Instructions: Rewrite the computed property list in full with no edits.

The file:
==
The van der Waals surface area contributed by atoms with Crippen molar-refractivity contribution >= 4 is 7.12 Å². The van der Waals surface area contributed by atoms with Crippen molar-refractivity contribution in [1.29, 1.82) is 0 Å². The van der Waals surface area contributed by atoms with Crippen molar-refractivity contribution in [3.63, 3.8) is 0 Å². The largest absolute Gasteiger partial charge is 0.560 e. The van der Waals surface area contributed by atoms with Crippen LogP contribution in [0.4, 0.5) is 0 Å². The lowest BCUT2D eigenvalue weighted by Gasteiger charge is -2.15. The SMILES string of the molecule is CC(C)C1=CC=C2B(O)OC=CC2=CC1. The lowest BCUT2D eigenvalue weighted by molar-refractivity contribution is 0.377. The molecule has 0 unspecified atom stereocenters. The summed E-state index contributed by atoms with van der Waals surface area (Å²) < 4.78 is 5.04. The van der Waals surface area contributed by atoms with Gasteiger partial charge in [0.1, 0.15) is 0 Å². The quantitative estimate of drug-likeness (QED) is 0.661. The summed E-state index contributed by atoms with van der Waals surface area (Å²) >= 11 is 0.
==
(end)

The van der Waals surface area contributed by atoms with Crippen molar-refractivity contribution >= 4 is 7.12 Å². The van der Waals surface area contributed by atoms with Crippen molar-refractivity contribution in [1.29, 1.82) is 0 Å². The van der Waals surface area contributed by atoms with Crippen molar-refractivity contribution in [3.63, 3.8) is 0 Å². The largest absolute Gasteiger partial charge is 0.560 e. The van der Waals surface area contributed by atoms with Crippen LogP contribution in [0.4, 0.5) is 0 Å². The lowest BCUT2D eigenvalue weighted by Gasteiger charge is -2.15. The SMILES string of the molecule is CC(C)C1=CC=C2B(O)OC=CC2=CC1. The lowest BCUT2D eigenvalue weighted by molar-refractivity contribution is 0.377. The molecule has 0 unspecified atom stereocenters. The summed E-state index contributed by atoms with van der Waals surface area (Å²) < 4.78 is 5.04. The van der Waals surface area contributed by atoms with Gasteiger partial charge in [0.1, 0.15) is 0 Å². The quantitative estimate of drug-likeness (QED) is 0.661. The summed E-state index contributed by atoms with van der Waals surface area (Å²) >= 11 is 0.